One can only hope that General Musharraf and his U.S. backers will step up security measures as Bhutto’s husband, Asif Ali Zardari, and son, Bilawal Zardari, succeed to the P.P.P. leadership for the coming elections.
“The chance that this wasn’t going to happen at some point was small,” said Patrick Lang, former head of Middle East and South Asian intelligence for the Defense Intelligence Agency. “Pakistan is a killing place. It was created out of an unstable mixture of people united by their varying ferocity over Islam.
“A great danger for Musharraf now comes from the fact that we insist that he be something—and that Pakistan be something—that they both are not,” Mr. Lang said. “I heard that idiot [Chris] Matthews say on his show the other night that the majority of Pakistanis are both moderate and secular. If we’re going to squeeze Musharraf hard to be something he isn’t, and can’t be, his position becomes ever more fragile. And an army coup or a successful assassination of Musharraf becomes, I think, a real possibility.”
While not all observers share Mr. Lang’s fatalism, there’s a growing sense that the country’s long-standing history of corruption and political violence may be veering past the point of no return.
“There never used to be any suicide bombings in Pakistan,” said the P.P.P. representative. “Yes, there’s been political violence, but it’s never been at this level, ever.”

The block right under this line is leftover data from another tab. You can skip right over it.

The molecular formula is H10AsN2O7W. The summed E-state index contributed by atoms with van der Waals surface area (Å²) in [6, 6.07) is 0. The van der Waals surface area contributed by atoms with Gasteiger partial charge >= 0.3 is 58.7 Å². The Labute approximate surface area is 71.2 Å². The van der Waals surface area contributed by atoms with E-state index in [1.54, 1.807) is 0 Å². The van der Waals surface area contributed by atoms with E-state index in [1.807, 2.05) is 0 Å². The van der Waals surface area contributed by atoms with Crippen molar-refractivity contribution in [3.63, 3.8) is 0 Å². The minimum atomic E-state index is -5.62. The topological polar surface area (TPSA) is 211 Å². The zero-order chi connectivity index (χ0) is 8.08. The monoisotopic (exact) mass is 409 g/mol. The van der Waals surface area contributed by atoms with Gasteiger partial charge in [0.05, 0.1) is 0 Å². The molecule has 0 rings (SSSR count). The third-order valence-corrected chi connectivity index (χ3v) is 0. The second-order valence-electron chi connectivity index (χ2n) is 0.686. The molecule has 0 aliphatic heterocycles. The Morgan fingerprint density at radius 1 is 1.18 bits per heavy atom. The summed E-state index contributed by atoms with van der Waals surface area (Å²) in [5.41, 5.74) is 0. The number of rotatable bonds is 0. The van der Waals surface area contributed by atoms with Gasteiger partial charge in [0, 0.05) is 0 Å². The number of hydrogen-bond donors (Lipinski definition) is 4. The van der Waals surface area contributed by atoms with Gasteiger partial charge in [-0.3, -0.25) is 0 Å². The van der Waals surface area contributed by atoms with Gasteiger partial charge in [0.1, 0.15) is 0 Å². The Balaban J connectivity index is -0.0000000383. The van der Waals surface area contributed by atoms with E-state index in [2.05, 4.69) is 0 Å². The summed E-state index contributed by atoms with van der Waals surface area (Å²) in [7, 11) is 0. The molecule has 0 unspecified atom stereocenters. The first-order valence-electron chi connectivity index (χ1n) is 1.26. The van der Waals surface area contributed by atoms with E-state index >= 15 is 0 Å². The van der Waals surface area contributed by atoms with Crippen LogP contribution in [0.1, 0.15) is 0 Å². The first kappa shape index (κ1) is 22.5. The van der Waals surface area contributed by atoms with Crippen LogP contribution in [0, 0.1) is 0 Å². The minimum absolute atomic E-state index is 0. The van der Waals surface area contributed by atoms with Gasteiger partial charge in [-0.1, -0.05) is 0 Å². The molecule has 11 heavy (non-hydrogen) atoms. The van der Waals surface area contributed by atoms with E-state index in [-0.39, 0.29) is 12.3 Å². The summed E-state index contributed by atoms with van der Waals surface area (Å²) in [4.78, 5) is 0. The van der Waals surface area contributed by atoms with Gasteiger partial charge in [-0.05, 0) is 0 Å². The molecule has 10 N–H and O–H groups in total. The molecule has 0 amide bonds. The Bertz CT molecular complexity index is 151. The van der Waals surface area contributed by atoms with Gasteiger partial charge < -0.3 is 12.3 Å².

Nor is the Pakistani Army—the source of General Musharraf’s now-waning legitimacy—immune from the spread of Islamist terrorism. Pakistan’s elite Inter-Services Intelligence have long collaborated with Taliban and Al Qaeda forces—the Taliban, indeed, owes its institutional origins to the I.S.I.’s early care and feeding. And now regular troops are starting to bow to the influence of extremists.
“What we’re seeing in the Pakistani army is unprecedented levels of desertion,” said Mr. Riedel. “You’ve got whole groups of Pakistani troops surrendering en masse when they come into contact with Taliban and Islamist forces.
“Pakistan is becoming a failed state,” Mr. Riedel said, “though it’s not yet there. A lot of the blame for that lies with the Pakistanis, but George W. Bush can’t escape some of that responsibility. We’ve been standing by this dictator for so long who has undermined civil society and supported extremists that we’ve left ourselves with few other choices.” As a result, he says, “the two most unpopular people in Pakistan today are General Musharraf and President Bush.”
That doesn’t exactly bode well for Bush’s successor, especially given the now lavish scale of American aid to the Musharraf regime—much of it scarcely tied to the fight against Islamic extremism. The United States “has been giving money for developing targets for the Pakistani Air Force and the Navy,” the P.P.P. representative says. “Well, the last time I looked, Al Qaeda had no air force or navy.”
Such lax oversight is all too characteristic, the representative says, of a White House seeking largely to wish away its own policy dilemmas and contradictions. “On the one hand, the U.S. says, ‘We don’t want to meddle ourselves in another country’s internal politics.’ But at the same time, they’ve sent this regime $10 billion over the past eight years. If you’ve bought the leverage, then why aren’t you using it?”